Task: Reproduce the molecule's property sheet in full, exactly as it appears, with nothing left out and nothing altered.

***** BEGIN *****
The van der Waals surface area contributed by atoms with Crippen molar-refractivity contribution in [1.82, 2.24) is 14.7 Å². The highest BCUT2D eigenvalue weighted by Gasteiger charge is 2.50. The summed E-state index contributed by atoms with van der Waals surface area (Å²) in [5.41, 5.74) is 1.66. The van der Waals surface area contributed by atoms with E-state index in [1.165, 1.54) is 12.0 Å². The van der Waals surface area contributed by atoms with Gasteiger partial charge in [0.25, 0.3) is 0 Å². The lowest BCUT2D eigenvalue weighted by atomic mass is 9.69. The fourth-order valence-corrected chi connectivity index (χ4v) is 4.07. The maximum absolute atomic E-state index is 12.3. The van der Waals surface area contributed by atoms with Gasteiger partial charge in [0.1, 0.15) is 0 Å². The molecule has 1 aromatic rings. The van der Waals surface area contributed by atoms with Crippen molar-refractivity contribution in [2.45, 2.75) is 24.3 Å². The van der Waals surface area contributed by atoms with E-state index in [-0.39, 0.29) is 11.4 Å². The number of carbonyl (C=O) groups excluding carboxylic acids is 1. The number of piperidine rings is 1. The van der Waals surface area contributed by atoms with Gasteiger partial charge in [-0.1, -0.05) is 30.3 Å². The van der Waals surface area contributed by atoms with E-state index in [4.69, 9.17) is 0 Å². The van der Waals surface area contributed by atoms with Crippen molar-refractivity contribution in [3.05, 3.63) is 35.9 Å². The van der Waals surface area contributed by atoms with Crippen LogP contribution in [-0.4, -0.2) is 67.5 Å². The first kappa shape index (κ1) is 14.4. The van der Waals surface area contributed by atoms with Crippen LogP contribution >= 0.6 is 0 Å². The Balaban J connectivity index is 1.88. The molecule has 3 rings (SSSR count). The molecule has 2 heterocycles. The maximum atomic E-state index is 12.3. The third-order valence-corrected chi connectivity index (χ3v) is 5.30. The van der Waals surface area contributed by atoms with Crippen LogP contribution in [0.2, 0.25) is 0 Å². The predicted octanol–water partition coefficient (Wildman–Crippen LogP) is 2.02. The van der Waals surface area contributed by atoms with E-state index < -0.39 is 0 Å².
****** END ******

The van der Waals surface area contributed by atoms with Crippen molar-refractivity contribution in [1.82, 2.24) is 14.7 Å². The highest BCUT2D eigenvalue weighted by Gasteiger charge is 2.50. The summed E-state index contributed by atoms with van der Waals surface area (Å²) in [5.41, 5.74) is 1.66. The van der Waals surface area contributed by atoms with E-state index in [1.165, 1.54) is 12.0 Å². The van der Waals surface area contributed by atoms with Gasteiger partial charge in [0.25, 0.3) is 0 Å². The lowest BCUT2D eigenvalue weighted by atomic mass is 9.69. The fourth-order valence-corrected chi connectivity index (χ4v) is 4.07. The maximum absolute atomic E-state index is 12.3. The van der Waals surface area contributed by atoms with Gasteiger partial charge in [0.1, 0.15) is 0 Å². The molecule has 1 aromatic rings. The van der Waals surface area contributed by atoms with Crippen molar-refractivity contribution in [2.45, 2.75) is 24.3 Å². The van der Waals surface area contributed by atoms with E-state index in [-0.39, 0.29) is 11.4 Å². The number of carbonyl (C=O) groups excluding carboxylic acids is 1. The number of piperidine rings is 1. The van der Waals surface area contributed by atoms with Gasteiger partial charge in [-0.1, -0.05) is 30.3 Å². The van der Waals surface area contributed by atoms with E-state index in [4.69, 9.17) is 0 Å². The van der Waals surface area contributed by atoms with Crippen molar-refractivity contribution in [3.05, 3.63) is 35.9 Å². The van der Waals surface area contributed by atoms with Crippen LogP contribution in [-0.4, -0.2) is 67.5 Å². The first kappa shape index (κ1) is 14.4. The van der Waals surface area contributed by atoms with Crippen LogP contribution >= 0.6 is 0 Å². The Balaban J connectivity index is 1.88. The molecule has 3 rings (SSSR count). The molecule has 2 heterocycles. The maximum atomic E-state index is 12.3. The third-order valence-corrected chi connectivity index (χ3v) is 5.30. The van der Waals surface area contributed by atoms with Crippen LogP contribution in [0.2, 0.25) is 0 Å². The predicted octanol–water partition coefficient (Wildman–Crippen LogP) is 2.02. The van der Waals surface area contributed by atoms with E-state index < -0.39 is 0 Å².